Climate change is on course to transform life on Earth as we know it, and unless global warming is dramatically slowed, billions of people and other species will reach points where they can no longer adapt to the new normal, according to a major report published Monday.
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What does it mean for the rest of life on Earth?
Scientists meeting in Colombia issued four regional reports Friday on how well animal and plants are doing in the Americas; Europe and Central Asia; Africa; and the Asia-Pacific area. Their conclusion after three years of study : Nowhere is doing well.
The pace at which species disappear is picking up as temperatures rise, and things are looking especially troubling in the tropics.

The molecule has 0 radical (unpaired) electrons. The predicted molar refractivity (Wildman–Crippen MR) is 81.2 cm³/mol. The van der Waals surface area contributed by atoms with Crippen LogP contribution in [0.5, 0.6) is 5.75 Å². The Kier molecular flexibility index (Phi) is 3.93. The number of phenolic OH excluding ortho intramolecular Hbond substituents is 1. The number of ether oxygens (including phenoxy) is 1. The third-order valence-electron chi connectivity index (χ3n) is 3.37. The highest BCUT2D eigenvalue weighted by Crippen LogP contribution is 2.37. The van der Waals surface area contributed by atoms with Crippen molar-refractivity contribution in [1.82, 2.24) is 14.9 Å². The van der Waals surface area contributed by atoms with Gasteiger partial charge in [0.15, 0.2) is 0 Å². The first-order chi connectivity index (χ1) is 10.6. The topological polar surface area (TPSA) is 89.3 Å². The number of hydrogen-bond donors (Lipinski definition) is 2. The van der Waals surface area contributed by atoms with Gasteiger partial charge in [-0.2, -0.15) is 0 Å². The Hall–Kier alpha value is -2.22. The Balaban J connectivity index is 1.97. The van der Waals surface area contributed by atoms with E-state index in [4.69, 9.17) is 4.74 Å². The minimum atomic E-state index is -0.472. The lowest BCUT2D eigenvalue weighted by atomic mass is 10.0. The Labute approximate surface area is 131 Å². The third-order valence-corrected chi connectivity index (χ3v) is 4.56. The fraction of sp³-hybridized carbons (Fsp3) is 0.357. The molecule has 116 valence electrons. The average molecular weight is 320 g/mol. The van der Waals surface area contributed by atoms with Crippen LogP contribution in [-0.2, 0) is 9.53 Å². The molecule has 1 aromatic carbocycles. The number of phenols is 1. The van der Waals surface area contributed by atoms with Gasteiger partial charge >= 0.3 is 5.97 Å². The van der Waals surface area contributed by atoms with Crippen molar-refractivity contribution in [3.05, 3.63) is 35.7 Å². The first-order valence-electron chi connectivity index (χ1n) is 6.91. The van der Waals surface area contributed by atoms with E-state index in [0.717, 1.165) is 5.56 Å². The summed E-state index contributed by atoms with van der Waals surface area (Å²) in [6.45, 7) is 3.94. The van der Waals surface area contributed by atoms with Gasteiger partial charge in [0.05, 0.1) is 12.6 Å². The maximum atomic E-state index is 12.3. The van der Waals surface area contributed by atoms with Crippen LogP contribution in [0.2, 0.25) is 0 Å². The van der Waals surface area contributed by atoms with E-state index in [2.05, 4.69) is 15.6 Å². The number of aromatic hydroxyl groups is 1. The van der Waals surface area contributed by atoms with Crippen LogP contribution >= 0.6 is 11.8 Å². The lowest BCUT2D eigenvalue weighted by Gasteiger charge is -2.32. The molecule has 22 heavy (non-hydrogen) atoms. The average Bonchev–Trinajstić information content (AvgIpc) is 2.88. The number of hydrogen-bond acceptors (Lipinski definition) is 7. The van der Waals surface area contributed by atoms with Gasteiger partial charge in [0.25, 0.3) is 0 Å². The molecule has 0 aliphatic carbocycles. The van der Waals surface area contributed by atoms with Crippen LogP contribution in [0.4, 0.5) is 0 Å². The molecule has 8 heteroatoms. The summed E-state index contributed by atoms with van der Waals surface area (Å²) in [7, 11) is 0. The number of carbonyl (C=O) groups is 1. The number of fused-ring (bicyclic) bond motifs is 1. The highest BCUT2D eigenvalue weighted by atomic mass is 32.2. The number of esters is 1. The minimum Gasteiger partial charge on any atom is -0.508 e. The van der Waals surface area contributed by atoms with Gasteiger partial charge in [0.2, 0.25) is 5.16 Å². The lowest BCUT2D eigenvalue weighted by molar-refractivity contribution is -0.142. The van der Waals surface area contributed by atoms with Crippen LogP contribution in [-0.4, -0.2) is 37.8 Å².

Climate scientists and meteorologists disagree on warming; coral reefs are dying around the world; and rising sea levels have claimed a small island in the Bay of Bengal.
Despite a well-funded public relations offensive by polluting industries, by 2001 scientific consensus was solid: Rising global temperatures are primarily caused by burning fossil fuels. Since then, evidence is mounting that 1) global warming is advancing rapidly; 2) rising temperatures are driving extreme weather; 3) the rate of warming is accelerating at a disturbing pace; and 4) we are rapidly approaching a point of no return.